About one million Mexicans demanded a new vote recount of Mexico presidential election.
Amid calls for a civil resistance campaign to protest fraud, around one million of Mexicans Sunday demanded a new vote recount of the presidential election and backed the bid of the defeated leftist candidate Andres Manuel Lopez Obrador to challenge the official results in courts. The impressive crowd marched through the country’s capital to El Zocalo square, the historical center of the city, chanting “You are not alone” to make public the support of the masses to the leader of the Party of the Democratic Revolution (PRD).
"We are going to start peaceful civil resistance to defend democracy," Lopez Obrador told supporters, some of whom walked, traveled on battered old buses or even rode on horseback to the capital from around the country. According to observers, the size of the protest, bigger than a similar demonstration last week, gave Lopez Obrador a lift in his attempt to persuade an election court to declare him winner.
According to the official results released by the Mexican Federal Electroal Institute (IFE) three days after the July 2 vote, conservative ruling party candidate Felipe Calderon won by 0.58 percentage point, or just over 240,000 votes.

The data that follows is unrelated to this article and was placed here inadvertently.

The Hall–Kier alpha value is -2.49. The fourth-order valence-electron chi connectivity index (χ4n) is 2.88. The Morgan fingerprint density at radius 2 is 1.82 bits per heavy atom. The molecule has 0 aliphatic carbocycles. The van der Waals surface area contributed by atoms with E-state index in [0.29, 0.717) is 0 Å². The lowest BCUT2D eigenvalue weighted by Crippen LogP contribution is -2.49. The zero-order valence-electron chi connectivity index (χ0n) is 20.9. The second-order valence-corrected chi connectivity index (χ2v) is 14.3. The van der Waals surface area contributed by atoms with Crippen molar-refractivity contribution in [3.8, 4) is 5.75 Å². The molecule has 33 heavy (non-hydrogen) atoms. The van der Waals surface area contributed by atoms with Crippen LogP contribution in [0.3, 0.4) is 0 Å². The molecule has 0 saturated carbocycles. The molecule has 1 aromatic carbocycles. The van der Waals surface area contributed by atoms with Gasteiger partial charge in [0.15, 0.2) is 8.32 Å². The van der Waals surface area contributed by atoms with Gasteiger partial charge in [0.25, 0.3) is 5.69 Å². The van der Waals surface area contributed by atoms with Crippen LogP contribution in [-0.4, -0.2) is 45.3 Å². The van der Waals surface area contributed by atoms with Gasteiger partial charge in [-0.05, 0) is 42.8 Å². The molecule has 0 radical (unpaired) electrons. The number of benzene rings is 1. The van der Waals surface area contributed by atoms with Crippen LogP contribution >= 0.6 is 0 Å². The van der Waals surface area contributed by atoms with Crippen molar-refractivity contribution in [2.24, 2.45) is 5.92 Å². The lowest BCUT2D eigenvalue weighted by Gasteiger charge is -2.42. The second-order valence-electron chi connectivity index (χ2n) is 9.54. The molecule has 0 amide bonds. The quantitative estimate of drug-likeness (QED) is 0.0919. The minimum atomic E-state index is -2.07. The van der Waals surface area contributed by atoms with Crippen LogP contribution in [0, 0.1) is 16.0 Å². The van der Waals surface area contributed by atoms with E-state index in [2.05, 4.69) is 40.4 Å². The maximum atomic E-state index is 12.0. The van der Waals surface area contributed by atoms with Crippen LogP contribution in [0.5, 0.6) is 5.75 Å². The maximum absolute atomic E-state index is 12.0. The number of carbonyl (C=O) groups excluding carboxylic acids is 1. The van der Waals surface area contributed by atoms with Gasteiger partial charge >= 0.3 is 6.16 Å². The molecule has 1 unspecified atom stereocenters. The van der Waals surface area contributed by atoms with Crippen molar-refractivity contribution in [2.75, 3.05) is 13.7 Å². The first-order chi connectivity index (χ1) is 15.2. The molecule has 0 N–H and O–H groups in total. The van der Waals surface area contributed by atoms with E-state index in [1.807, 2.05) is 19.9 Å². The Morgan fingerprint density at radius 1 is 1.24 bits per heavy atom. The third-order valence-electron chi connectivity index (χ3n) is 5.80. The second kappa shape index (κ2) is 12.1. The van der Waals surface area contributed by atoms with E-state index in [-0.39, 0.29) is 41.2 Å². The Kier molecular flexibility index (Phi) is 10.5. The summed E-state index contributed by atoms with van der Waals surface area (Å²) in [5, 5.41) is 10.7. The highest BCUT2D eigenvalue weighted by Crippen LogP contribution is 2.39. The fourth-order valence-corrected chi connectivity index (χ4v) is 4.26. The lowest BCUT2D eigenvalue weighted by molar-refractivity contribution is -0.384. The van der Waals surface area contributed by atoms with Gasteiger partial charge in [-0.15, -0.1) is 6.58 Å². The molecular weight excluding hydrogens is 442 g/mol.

Along last week, Lopez Obrador presented what he called “clear evidence” of the fraud comitted by government officials during the election day. At least two videotapes where made public of members of the electoral council introducing ballots in the already closed poll boxes.
The IFE rejected allegations and confirmed the results released two weeks ago. According to analysts, the dispute threatens to further divide Mexico along geographic and class lines. Lopez Obrador won in the mainly poor southern states, while Calderon swept most of the more-affluent north and northwest.
After the legal demand filed by Lopez Obrador, the electoral tribunal has to decide by September 6 whether to ratify the IFE numbers or ask for a full recount of the votes. In the meantime fears of a political gridlock and even unrest and violence have been raisen in a key Latin American country.
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